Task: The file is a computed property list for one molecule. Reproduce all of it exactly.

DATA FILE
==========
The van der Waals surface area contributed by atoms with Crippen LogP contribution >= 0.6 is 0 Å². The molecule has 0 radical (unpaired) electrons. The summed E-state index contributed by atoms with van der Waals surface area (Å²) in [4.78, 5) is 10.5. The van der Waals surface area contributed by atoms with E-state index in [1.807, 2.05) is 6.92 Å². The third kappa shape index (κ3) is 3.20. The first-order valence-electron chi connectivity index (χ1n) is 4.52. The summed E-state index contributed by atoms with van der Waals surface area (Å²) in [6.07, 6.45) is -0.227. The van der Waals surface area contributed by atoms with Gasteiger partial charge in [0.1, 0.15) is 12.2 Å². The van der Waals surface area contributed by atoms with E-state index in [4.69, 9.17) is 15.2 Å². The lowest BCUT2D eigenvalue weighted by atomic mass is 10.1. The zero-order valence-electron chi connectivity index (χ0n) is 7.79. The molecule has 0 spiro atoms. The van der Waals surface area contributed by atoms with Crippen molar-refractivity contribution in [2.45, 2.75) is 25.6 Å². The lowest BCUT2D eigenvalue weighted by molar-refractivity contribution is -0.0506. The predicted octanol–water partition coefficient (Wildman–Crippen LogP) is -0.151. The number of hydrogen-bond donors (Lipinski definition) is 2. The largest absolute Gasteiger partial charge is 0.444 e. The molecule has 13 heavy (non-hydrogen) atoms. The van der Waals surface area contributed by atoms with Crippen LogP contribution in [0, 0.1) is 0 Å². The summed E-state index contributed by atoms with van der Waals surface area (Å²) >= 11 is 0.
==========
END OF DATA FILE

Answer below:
The van der Waals surface area contributed by atoms with Crippen LogP contribution >= 0.6 is 0 Å². The molecule has 0 radical (unpaired) electrons. The summed E-state index contributed by atoms with van der Waals surface area (Å²) in [4.78, 5) is 10.5. The van der Waals surface area contributed by atoms with E-state index in [1.807, 2.05) is 6.92 Å². The third kappa shape index (κ3) is 3.20. The first-order valence-electron chi connectivity index (χ1n) is 4.52. The summed E-state index contributed by atoms with van der Waals surface area (Å²) in [6.07, 6.45) is -0.227. The van der Waals surface area contributed by atoms with Gasteiger partial charge in [0.1, 0.15) is 12.2 Å². The van der Waals surface area contributed by atoms with E-state index in [4.69, 9.17) is 15.2 Å². The lowest BCUT2D eigenvalue weighted by atomic mass is 10.1. The zero-order valence-electron chi connectivity index (χ0n) is 7.79. The molecule has 0 spiro atoms. The van der Waals surface area contributed by atoms with Crippen molar-refractivity contribution in [2.45, 2.75) is 25.6 Å². The lowest BCUT2D eigenvalue weighted by molar-refractivity contribution is -0.0506. The predicted octanol–water partition coefficient (Wildman–Crippen LogP) is -0.151. The number of hydrogen-bond donors (Lipinski definition) is 2. The largest absolute Gasteiger partial charge is 0.444 e. The molecule has 13 heavy (non-hydrogen) atoms. The van der Waals surface area contributed by atoms with Crippen LogP contribution in [0, 0.1) is 0 Å². The summed E-state index contributed by atoms with van der Waals surface area (Å²) >= 11 is 0.